With a vote of five to four, the Supreme Court voted to not enjoin the recent Texas law, allowing it to go into effect. However, it is likely to return to the Supreme Court through future lawsuits by abortion providers even the Justice Department itself.  

The “heartbeat law” was temporarily blocked on Oct. 6, 2021 by Federal Judge Robert Pittman, who ruled the law unconstitutional. However, two days later, a panel of Fifth Circuit Justices allowed the law to pass again after hearing Texas attorneys’ defense for it to stay. The Biden Administration has since requested a block on the abortion ban until the Supreme Court grants its final order. 

Mississippi has asked the Supreme Court to overturn Roe v. Wade and because this heartbeat bill is the most aggressive anti-abortion law since the 1970s, there is a chance that it will reflect how the next Supreme Court term handles Roe v. Wade. This might lead to the overturn of Roe V. Wade and many more “heartbeat laws” being issued. 


Abortion has not only become a highly politicized topic in recent years, but has existed in the United States since its founding.

Until the mid-1800s, abortions were allowed under common law in the United States before the mother could feel the fetus moving.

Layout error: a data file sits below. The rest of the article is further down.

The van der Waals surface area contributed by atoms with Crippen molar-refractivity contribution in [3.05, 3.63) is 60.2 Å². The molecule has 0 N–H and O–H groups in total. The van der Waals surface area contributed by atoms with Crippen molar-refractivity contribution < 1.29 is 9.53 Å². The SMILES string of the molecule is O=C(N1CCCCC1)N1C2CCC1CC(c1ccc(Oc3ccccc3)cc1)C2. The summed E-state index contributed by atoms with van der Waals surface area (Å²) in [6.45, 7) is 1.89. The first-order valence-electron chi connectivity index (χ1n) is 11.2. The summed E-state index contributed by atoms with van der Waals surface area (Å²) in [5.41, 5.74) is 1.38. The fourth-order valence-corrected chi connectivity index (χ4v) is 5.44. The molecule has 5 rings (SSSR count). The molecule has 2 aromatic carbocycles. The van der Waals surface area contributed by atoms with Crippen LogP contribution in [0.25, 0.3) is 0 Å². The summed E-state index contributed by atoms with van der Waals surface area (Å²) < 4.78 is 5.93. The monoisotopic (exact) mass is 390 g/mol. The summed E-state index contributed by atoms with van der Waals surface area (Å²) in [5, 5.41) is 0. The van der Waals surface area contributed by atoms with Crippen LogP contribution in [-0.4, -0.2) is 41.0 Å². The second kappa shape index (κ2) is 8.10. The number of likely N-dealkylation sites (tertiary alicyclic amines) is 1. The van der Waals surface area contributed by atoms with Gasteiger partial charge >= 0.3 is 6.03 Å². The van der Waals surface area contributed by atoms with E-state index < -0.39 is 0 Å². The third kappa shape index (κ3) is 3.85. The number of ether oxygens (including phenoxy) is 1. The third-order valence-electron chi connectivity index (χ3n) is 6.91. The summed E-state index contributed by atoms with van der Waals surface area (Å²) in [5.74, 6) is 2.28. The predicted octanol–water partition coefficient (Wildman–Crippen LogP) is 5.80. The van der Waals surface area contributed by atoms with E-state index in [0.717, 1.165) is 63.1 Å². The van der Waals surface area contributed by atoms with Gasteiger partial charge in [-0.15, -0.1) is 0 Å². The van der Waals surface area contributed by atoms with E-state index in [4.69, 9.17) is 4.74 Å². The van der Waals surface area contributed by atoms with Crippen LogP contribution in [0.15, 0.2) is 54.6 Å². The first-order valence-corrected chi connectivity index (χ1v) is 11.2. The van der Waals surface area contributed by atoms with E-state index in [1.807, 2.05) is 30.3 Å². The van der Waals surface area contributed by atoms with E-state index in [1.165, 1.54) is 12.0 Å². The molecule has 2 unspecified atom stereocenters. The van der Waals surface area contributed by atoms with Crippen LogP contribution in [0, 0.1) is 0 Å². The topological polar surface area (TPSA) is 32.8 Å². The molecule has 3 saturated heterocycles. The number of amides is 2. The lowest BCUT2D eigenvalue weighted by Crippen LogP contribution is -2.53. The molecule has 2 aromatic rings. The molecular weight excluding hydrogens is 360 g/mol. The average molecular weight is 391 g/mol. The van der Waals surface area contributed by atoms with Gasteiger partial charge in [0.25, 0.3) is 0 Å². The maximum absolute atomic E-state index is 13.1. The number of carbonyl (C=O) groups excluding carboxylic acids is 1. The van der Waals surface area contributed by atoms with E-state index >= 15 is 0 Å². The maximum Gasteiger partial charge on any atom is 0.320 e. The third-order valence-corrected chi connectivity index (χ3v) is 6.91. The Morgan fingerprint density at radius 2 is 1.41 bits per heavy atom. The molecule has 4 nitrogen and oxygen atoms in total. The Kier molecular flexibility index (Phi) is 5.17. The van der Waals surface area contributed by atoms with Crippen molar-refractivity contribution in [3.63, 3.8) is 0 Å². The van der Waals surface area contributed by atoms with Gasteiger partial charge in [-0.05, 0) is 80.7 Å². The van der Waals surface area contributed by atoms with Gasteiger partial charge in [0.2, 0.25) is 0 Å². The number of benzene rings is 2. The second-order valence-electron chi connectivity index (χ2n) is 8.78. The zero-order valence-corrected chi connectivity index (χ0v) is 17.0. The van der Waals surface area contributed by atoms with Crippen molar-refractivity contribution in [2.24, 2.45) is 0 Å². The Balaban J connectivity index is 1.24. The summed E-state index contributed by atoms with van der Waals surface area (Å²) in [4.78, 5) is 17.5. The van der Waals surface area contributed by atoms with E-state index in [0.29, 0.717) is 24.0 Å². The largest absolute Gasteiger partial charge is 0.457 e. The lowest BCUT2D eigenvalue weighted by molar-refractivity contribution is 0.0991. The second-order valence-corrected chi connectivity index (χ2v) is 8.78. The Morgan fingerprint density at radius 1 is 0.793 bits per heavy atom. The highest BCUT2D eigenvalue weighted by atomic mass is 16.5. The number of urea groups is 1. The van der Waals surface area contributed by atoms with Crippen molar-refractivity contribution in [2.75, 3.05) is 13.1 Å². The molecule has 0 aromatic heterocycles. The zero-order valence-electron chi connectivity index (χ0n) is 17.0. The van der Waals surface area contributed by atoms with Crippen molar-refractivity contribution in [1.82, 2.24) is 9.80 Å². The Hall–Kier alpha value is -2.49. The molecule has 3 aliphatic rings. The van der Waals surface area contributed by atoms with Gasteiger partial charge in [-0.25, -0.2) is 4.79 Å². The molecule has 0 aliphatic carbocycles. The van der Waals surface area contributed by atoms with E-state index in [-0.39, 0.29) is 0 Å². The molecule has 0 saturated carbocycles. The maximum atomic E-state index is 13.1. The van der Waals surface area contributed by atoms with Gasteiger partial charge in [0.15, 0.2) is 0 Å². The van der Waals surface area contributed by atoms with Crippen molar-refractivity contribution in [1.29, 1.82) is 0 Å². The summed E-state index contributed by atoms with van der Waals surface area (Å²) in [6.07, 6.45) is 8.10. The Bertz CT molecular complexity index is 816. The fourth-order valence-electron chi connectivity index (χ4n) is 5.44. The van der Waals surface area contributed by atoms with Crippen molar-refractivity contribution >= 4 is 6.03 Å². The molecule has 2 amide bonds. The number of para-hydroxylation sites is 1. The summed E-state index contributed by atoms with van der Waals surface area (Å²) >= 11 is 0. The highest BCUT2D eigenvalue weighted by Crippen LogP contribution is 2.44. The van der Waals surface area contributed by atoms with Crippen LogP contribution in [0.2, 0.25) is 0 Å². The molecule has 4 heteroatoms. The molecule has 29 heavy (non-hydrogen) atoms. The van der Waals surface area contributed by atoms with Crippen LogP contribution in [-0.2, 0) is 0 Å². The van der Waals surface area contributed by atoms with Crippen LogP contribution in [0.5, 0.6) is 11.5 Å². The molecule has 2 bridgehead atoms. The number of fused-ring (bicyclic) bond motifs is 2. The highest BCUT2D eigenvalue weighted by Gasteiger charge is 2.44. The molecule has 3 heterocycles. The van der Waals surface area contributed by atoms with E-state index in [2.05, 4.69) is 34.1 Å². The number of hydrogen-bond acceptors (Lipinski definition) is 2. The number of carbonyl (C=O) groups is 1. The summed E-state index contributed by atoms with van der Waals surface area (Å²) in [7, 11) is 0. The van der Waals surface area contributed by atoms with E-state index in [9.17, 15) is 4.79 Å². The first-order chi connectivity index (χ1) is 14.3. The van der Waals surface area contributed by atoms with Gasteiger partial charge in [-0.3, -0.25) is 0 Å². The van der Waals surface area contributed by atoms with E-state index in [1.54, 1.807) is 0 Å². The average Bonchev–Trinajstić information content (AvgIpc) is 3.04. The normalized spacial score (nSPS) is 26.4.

However, in the 1850s, the campaign to criminalize abortion began, predominately led by physicians in the American Medical Association who pushed for state laws restricting abortions. This campaign was partly motivated by professional reasons, as doctors hoped that criminalizing abortions would establish the superiority of medical doctors over the midwives who were carrying out most abortions. However, this campaign was also motivated by anti-feminist sentiment to protest the shifting roles of women who were becoming more involved in society and in the workforce. 

By 1880, most states had passed laws restricting abortions, which was furthered in 1873 by the Comstock Law which banned items, such as abortion drugs, that were used to carry out abortions. This effectively criminalized abortion.